Sunday, September 17, 2017

Elektra Guest Post, by John Fenster

Christine Goerke (Elektra) and Adrianne Pieczonka (Chrysothemis)
Photo Corey Weaver, courtesy of San Francisco Opera

My comments focus on the production by Keith Warner, here directed by Anja Kühnhold. The concept is basically that of the musical Aida, based on the children's storybook by Leontyne Price. That story starts in the Egyptology wing of a modern museum. A woman and a man catch each other's eye and are swept up by Amneris and taken back to ancient Egypt where they take on the roles of Aida and Radames, and the story runs much like Verdi’s. Another point of reference is Loy’s Salzburg Die Frau ohne Schatten. The production is built from Karl Böhm's infamous 1955 recording of the opera, in the dead of winter. We see none of the fantasy elements of the opera, just distillation of the characters into the singers. But here we have the opposite; Loy’s production takes a fantasy and personalizes the drama, Warner’s production takes a very personal drama and spins a fantasy from and around it.

Though with their Aida Elton John and Tim Rice were able to make changes to the plot of Verdi’s Aida, writing songs that tell their new story, Keith Warner does not take such liberties with Strauss and Hofmannsthal's Elektra. Instead he treats it as the nightmare fantasy of the woman who takes on the role of Elektra. What we see is a sort of blend of the opera and what happened to this woman, including her father killing himself.

In the museum, she is fascinated by a video depicting six women preparing a ritual sacrifice. We hear the five maids and their overseer, and halfway through their section they burst out on stage; they have come to life.

So, the maids are not trying to clean in an attempt to wash away the spiritual stain on the place. Instead it’s almost the exact opposite: they're performing a new human sacrifice. It's twisting what was written, though it mostly fits since Klytämnestra wants to appease the gods. It is also necessary for this Elektra, who is drawn into the story because she is fascinated by them and furthermore soon becomes obsessed with having her own sacrifices performed. An Elektra disdainful of their futile efforts wouldn't work here, but I miss the resonance and the classical logic of the text. I also missed having the maids on stage for their entire scene. They also don't return later (though we do hear them).

The production continues more or less like this. One of the very curious things it that several times what we see on stage is generated from what Elektra says and thinks. That may explain the dream logic (or anti-logic) of the connection between the text and the staging. Little of it makes sense as naturalism, but that isn't what we have here. So, for example, die Vertraute and die Schleppträgerin do not actually whisper into Klytämnestra's ear until Elektra mentions it. Elektra is not responding to what has happened, rather she's actively creating her fantasy. Similarly, later on Elektra wields the ax as soon as she decides she needs it, rather than never. I found this bizarre logic infuriating, in part because I did not understand how the production worked.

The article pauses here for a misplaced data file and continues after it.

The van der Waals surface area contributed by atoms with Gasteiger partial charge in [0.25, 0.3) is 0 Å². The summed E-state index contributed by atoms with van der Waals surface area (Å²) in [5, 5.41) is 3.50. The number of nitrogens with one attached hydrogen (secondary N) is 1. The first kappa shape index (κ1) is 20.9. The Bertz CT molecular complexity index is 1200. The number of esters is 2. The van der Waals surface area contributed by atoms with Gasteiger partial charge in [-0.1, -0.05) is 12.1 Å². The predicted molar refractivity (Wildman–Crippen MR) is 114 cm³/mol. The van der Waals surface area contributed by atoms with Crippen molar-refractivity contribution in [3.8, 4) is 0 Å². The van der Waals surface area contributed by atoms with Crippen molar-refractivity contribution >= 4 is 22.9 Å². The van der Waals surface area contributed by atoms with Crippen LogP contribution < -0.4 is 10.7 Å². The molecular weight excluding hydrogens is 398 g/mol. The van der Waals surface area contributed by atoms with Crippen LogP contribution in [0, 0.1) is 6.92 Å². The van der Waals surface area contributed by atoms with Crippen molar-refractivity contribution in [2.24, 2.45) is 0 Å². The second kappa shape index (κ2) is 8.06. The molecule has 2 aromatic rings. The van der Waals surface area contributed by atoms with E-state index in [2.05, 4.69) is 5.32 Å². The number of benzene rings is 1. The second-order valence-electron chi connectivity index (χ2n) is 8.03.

That is, many of my initial complaints are oblique to the production concerns. It doesn’t make sense to complain that it isn’t die Vertraute but Orest himself that tells Klytämnestra a messenger (also him) is here to tell her that Orest is dead. Or that he still waits to see her leading to the recognition scene with Elektra. It makes zero sense, but the production is not trying to be coherent or logical. It made me mad that der Pfleger isn't immediately dismissive of Elektra to the extent that he even takes the ax which shouldn't be there in the first place from her. But this is her fantasy; she's going to have more of a sympathetic take on herself. The production has something interesting behind it. It was realized rather well, mostly.

Fundamentally I understand having an active imagination when sad and helpless. When you’re upset about something you can't control it's easy to let your mind run wild and concoct an imaginary drama to try and solve your problem. This woman is dealing with her father having killed himself (among other things) and that leaves her feeling helpless. But if he had been, say, murdered by Aegisth? Then there could be an avenging Orest to come and help make it better. And that could feel cathartic to see.

That being said I still dislike it, overall. Going in to the second performance, knowing what was going to happen I was more engaged for the first two-thirds or so, until right after Elektra recognizes Orest. There’s an emotional through-line, but it gets dropped for uninspired camp horror, complete with incest jokes.

Though some of the problem is that the entire score and libretto are pushing towards something and this production’s concerns are related but different; perhaps the ending was never going to land, exactly, so playing it all as a joke is the way to go. And that worked for some; there was laughter around me during the final scenes at both performances. But I think Elektra can be better than that.

And my comments focused on the production because it’s so abnormal that it really demands attention. But I had tickets to the first three performances because of the assembled cast, and they have not disappointed.

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